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Monday Technical Update: Halloween Horribilis.

  • Written by Syndicated Publisher 34 Comments34 Comments Comments
    November 1, 2011

    Happy Halloween! Now that was a wild ride for sure. Lots to discuss so I’ll keep the pre-opening banter to a minimum. I would advise caution here both long and short. Markets seem to be not only extremely on edge with the 20% ramp of the past four weeks but also in unchartered waters with the MF Global bankruptcy filing.

    First and most important, the EU debt crisis is a global problem. That was proven today. Contrary to many who said it would have little to no impact on US markets, MF was the first global financial institution to file bankruptcy because of sovereign debt. One of the 22 primary dealers went under. They placed a highly leveraged bet on EU debt and were wrong. Anyone thinking of speculating on future EFSF debt issuance may be a little gun shy going forward.

    JPM has nearly 2 billion in unsecured credit owed to them. Where do they fall in the bankruptcy court in terms of getting paid? Who else was a creditor to MF? Who else has sovereign debt exposure that was hedged with CDS and may not be as safe as originally thought?

    Most immediate though the impact of MF filing “bk” caught a lot of traders by surprise. Best way to explain what happened is through the famous ”Wolf man” from CNBC who was quoted via Business Insider explaining the problem today.

    “MF is/was the clearing firm for many sub-firms, which means that many traders ultimately were having their trades cleared through MF Global, even if they didn’t know it.”

    “ANYONE who somehow has their trades cleared through them was unable to trade today, and that means that any trader who had open positions is just sitting there watching the market move, while they find a new firm.”

    “They’re not allowing people with open positions get out of it.”

    “This place is decimated … Crickets.”

    “Euro options pit probably has half the traders out there.”

    “Currency options has a 10th.”

    “Not going to let anyone on the floor tomorrow that’s clearing through MF Global.”

    “People who have huge positions. They must be pulling their hair out.”

    Greece Wants Out And Spain Wants Forgiveness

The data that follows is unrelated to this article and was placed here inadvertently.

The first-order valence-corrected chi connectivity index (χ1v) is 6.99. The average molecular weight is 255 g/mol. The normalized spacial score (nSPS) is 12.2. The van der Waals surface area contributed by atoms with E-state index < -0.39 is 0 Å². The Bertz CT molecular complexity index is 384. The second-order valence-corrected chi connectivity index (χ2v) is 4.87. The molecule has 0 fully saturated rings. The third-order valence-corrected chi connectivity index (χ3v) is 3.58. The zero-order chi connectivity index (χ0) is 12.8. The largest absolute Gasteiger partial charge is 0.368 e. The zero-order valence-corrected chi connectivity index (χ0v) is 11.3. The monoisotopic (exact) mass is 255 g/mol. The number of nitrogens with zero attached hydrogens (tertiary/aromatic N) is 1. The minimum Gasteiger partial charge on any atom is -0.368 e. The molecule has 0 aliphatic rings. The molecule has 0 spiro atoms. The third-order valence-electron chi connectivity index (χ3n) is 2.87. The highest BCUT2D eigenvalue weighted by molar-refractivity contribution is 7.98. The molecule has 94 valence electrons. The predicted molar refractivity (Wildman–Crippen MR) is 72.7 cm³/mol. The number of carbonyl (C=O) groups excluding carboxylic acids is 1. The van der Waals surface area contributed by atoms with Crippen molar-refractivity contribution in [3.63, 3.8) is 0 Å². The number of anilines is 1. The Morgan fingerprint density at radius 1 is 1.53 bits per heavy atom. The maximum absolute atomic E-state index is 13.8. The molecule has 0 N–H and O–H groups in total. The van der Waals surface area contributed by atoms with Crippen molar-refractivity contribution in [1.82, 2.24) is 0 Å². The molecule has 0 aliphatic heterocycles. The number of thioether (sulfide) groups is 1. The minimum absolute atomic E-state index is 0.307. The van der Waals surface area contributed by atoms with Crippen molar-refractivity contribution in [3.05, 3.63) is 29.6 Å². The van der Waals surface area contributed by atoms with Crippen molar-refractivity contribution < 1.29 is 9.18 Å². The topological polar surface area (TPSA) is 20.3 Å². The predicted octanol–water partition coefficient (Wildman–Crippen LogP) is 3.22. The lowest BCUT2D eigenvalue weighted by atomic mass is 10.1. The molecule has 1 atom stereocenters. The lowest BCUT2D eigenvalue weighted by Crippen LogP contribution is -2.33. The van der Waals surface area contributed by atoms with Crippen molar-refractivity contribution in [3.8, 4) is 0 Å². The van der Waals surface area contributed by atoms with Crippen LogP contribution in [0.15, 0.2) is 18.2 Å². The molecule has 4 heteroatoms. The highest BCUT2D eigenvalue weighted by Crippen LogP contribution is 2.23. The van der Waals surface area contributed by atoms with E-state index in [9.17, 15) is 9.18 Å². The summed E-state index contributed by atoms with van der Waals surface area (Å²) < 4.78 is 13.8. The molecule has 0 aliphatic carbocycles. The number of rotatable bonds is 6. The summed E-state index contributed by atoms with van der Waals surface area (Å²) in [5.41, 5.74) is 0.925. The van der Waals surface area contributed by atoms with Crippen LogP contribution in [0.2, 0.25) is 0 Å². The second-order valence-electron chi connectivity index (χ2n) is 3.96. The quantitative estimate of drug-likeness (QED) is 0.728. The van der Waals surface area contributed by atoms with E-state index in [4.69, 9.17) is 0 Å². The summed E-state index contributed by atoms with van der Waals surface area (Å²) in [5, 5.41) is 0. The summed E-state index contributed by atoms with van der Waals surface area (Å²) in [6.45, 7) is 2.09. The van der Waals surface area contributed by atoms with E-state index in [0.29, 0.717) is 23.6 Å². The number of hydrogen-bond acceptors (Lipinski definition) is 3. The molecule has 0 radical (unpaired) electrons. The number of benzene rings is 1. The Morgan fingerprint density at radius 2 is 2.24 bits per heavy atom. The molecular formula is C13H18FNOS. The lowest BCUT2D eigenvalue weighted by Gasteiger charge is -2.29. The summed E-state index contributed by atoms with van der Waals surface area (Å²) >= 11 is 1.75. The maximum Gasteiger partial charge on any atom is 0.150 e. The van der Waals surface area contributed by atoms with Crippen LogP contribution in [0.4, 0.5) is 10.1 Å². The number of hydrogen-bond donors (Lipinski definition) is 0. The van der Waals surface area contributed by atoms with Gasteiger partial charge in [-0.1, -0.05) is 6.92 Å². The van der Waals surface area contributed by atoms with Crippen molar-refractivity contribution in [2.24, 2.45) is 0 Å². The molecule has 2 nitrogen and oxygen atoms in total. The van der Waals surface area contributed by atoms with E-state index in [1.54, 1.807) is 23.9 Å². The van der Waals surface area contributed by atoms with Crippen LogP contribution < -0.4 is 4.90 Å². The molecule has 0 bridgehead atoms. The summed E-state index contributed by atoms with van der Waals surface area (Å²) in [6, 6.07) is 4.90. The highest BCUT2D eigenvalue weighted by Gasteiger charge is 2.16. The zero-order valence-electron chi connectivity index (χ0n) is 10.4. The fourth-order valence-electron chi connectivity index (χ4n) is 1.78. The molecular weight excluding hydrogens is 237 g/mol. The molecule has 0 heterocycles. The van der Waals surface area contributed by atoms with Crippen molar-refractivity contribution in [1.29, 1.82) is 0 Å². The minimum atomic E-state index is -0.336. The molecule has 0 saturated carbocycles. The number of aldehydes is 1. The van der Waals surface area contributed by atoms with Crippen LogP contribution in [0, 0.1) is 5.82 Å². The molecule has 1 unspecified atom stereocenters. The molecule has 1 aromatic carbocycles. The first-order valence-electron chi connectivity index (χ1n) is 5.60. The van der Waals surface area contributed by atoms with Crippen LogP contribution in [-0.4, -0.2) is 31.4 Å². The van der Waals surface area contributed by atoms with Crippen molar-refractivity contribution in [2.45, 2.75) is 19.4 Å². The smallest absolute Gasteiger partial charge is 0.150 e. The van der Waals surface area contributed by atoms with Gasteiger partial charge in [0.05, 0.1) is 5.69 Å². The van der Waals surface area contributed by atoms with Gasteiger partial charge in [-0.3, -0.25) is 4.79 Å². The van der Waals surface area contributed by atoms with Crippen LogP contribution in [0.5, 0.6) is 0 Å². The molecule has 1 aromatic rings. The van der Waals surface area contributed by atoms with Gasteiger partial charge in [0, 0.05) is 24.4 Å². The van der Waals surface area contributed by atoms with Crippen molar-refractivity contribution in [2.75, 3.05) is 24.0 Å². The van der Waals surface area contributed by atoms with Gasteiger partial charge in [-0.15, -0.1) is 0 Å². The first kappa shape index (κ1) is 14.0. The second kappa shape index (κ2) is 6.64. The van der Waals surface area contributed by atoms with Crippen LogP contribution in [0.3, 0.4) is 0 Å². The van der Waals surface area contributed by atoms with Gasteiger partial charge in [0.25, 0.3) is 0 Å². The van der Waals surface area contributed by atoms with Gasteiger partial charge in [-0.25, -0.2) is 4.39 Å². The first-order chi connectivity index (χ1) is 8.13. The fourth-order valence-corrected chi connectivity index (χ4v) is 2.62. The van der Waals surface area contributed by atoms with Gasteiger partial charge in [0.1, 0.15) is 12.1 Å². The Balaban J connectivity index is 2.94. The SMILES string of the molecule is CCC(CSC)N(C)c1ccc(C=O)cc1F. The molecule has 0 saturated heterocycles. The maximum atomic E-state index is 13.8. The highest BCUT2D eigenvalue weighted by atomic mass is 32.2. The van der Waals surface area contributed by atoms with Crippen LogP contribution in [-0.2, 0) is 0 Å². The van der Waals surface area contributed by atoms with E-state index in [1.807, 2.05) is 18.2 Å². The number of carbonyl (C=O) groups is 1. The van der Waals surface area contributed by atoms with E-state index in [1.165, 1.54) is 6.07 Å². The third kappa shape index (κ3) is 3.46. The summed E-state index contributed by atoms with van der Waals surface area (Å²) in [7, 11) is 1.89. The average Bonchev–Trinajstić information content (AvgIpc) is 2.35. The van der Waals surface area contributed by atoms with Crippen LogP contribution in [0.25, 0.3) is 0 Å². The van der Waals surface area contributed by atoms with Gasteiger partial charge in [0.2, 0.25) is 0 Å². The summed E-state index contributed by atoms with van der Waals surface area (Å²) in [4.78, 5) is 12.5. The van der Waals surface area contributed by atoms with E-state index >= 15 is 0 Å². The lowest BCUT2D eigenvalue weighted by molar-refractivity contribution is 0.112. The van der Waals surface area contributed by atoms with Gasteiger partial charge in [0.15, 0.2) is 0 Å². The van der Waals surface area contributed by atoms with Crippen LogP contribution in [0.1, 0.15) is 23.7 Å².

What seemed to really get markets moving to the downside though are reports that Spain is now asking for debt forgiveness (remember moral hazard – Macro View) and word that Greece will ask the people to vote on whether or not to support the recently negotiated bailout.

    What had been a calm day in terms of volume although very red in price turned into a rush for the exits as exhibited by ES volume. Intraday about 20,000 contracts traded on each 5 minute candle until the close when it shot up to over 200,000.

    Major FX Swings

    Already stretched currency markets got the kick they needed with Japan intervening and trying to peg the USD/JPY at 79.20 which is failing with a close today at 78.14. The move by the BOJ put pressure on the EUR/USD and gave the USD a nice bid.

    EUR/USD – The entire gain in this currency pair since the EU announcement on Thursday has been given back and technically the pair looks poised for much further downside.

    USD – Very bullish reversal day today with a gap open and successful test of the 200MA.

    Treasuries Reversing

    Like the EUR the gains of last week have quickly been reversed across the yield curve with the 10 year looking very bullish in terms of price, bearish in terms of yield (shown below).

    ES Late To The Party?

    One of the few asset classes not giving up the gains of last week is the ES. Notice the divergence or shall we say “richness” between the ES and EUR/USD, a pair that trades with a very high correlation. This points to further ES weakness in the coming session(s) barring no reversal in the EUR.

    Bottom Line

    Today was a very volatile day but has a feeling of some “monsters in the closet” waiting to jump out at a given moment.  Amazing it is also playing out like that of July 21-22 which was the euphoria of the first Greek bailout and May 19, 2008 both of which preceded some decent market declines. For now caution is warranted and emotions should be tempered. Sure was fun though.

    Images: Flickr (licence attribution)

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